Washington, D.C. – February 5, 2016 – (RealEstateRama) — A group of Portland metro area housing agencies has been successful in their quest to have the federal government increase a key metric that affects subsidy amounts in rent assistance programs.
The metric, Fair Market Rents, is set each year by the U.S. Department of Housing and Urban Development. The most prevalent use of Fair Market Rents is to establish payment standards, which are local ceilings for rent assistance provided by the Housing Choice Voucher (Section 8) program.
The revised 2016 Fair Market Rents, which are set by bedroom size at the 40th percentile of market rents, are 28% higher than 2015 levels for a two-bedroom apartment, increasing to $1208 from $944. HUD’s original 2016 Fair Market Rent for a two-bedroom apartment in the Portland metro area was only 8.8% higher than 2015. The individual housing authorities that administer the voucher program can set their payment standards or subsidy ceilings between 90 and 110 percent of Fair Market Rents.*
“The revised FMR levels are a much more accurate reflection of what’s happening in rental markets across the Portland metro area,” said Val Valfre, Washington County’s Housing Services Director, speaking for the group of housing agencies involved. “It’s great news for people in our Section 8 programs. If the value of their voucher goes up, they will have more choices in a very competitive market.”
Valfre noted, however, that the change does not guarantee additional program funding. If housing authorities decide to raise their payment standards and increase the value of a voucher for individuals and families with low incomes, they will do so within the limits of their current budgets, which could mean fewer vouchers in use.
The area affected by the change spans Clackamas, Columbia, Multnomah, Washington, and Yamhill counties in Oregon and Clark and Skamania counties in Washington. The housing agencies that petitioned for the change commissioned Washington State University to conduct a market rent survey sent to 11,000 households in the seven county Portland metro area in October 2015. The cost of the $74,653 research was shared by Home Forward (Multnomah County), the Housing Authority of Clackamas County, the Portland Housing Bureau (City of Portland), the Washington County Department of Housing Services, and the Vancouver Housing Authority (Clark County.)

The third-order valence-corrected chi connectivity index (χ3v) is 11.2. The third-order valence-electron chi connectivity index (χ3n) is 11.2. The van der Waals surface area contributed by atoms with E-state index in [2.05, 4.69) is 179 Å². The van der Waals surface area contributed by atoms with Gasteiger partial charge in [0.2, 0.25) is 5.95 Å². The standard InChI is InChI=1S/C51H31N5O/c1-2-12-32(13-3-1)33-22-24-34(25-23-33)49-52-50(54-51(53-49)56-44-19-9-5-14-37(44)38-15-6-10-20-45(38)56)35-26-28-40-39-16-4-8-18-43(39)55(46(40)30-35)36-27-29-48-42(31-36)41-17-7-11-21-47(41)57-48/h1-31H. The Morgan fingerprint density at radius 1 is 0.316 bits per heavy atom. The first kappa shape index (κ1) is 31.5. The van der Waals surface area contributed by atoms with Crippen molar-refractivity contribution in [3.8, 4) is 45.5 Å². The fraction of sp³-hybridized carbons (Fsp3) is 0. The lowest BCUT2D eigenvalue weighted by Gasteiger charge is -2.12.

“In our rapidly escalating housing market, providing relief to renters and stabilizing households is one of the City of Portland’s top priorities,” said Portland City Commissioner Dan Saltzman, who, last fall, championed a $425,000 allocation from the City budget to improve the utilization of Housing Choice Vouchers in Portland. “The increase in Fair Market Rents will allow one of our important tools in this effort to be more effective and help open new opportunities for low-income families, seniors, and people with disabilities otherwise priced out of the market to secure safe, decent housing.”
Support also came from Oregon’s federal elected officials. “We’d like to thank our Congressional delegation for backing us in this effort,” Valfre said. With the leadership of Representative Earl Blumenauer, Senators Jeff Merkley and Ron Wyden and Representatives Suzanne Bonamici and Kurt Schrader joined in asking HUD to approve the change quickly to bring relief to renters with low incomes.
The housing agencies will work individually to determine payment standards for their voucher programs based on the revised Fair Market Rents.
*Home Forward has used its Moving to Work deregulation authority to expand the range for its program to 80-120%.